On September 25th, 1954 the MURRAY and PIERCE refueled at Portsmouth , England and started for home after six month in Europe on the most enjoyable cruise a destroyer can take and one which very few of them ever do.

  December found the MURRAY at Mayport, Florida conducting air operations with the USS MIDWAY (CVE-41) arriving home for Christmas and New Years holiday leave period.

  In 1955, for the second time, the MURRAY started off the new year traveling south for Operation Springboard, this time stopping at Cuidad Trijillo in the Dominican Republic , St. Thomas and St. Croix in the Virgin Islands in addition to San Juan , Puerto Rico .

  Returning home in March of 1955, the MURRAY spent the remainder of the spring and summer in the Norfolk area making one short trip to Key West for evaluation of anti-submarine weapons.  This was the longest periods she has ever spent near home since here recommissioning a rest well deserved by both the MURRAY and her men.

  In July 1955 the MURRAY departed Norfolk for Operations with the USS NAUTILUS, the world’s first Atomic-powered submarine.  On 12 September the MURRAY engaged in “New Broom IV” exercises with Canadian and U.S. Forces, while enroute to Europe , to participate in Operation Centerboard.  Upon completion of Centerboard, a NATO convoy escort exercise, MURRAY effected an uneventful homeward passage as a member of TC 81.3.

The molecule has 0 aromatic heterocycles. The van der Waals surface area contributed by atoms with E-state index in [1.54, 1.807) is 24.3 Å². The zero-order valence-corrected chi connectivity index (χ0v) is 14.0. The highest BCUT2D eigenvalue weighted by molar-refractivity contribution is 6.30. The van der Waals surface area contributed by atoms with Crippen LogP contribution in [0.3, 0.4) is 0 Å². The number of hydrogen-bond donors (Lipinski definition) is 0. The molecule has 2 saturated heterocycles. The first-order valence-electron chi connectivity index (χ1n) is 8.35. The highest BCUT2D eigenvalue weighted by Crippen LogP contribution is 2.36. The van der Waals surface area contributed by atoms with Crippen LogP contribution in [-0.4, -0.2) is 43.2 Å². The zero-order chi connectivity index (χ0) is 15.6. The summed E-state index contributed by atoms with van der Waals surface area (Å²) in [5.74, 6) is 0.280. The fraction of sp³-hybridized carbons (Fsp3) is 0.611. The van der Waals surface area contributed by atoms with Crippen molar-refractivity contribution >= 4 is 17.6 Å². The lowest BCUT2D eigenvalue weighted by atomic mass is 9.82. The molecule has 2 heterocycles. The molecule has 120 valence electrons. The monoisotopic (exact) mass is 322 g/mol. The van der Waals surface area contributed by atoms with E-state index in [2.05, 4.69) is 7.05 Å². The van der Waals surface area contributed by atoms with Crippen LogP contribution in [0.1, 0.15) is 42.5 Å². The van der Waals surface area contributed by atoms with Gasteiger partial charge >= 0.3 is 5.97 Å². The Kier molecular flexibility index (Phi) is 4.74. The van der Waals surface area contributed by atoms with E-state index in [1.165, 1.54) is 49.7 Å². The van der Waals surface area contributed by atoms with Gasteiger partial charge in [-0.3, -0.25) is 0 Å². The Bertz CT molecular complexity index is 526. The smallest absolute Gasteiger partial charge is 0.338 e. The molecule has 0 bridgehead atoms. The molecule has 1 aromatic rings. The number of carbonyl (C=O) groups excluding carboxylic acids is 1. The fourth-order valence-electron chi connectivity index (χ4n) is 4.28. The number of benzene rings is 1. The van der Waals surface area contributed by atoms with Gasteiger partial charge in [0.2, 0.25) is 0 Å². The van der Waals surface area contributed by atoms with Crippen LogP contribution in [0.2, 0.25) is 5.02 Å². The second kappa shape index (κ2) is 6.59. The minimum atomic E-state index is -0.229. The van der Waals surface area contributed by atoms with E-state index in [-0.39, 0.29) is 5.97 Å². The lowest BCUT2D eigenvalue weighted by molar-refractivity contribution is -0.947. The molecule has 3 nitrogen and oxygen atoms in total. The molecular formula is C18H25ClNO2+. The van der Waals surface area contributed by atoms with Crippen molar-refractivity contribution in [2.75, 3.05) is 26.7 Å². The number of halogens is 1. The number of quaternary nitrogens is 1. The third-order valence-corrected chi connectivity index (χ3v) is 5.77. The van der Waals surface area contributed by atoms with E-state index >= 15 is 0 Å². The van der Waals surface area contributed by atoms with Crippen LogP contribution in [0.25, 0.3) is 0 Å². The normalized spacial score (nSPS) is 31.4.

The remaining days of 1955 and January 1956 were spent by the MURRAY in local operations around the Norfolk area with Christmas and the holiday leave creating a welcome intermission.

  The middle of February saw the MURRAY heading south once again with TG 81.3 for Operation Springboard.  Her ports of call were Charlotte Amalie on the Isle of St. Thomas, Virgin Islands and Cristobal , Panama .

  Returning home in March of 1956, the MURRAY spent the remainder of the spring in the Norfolk area with the exceptions of a week in April operating with the 2nd fleet in waters between Bermuda and Norfolk , and the Joint Civilian Orientation Cruise off the Virginia Capes during May.

  The MURRAY headed south at the end of June to Pensacola , Florida , to palneguard for the USS SAIPAN.  Before returning home at the end of July the Murray listed New Orleans , La. In her diary of ports visited.

  From August through October of 1956 the MURRAY rested and her men labored at the Norfolk Naval Shipyard while she underwent her second overhaul since recommissioning.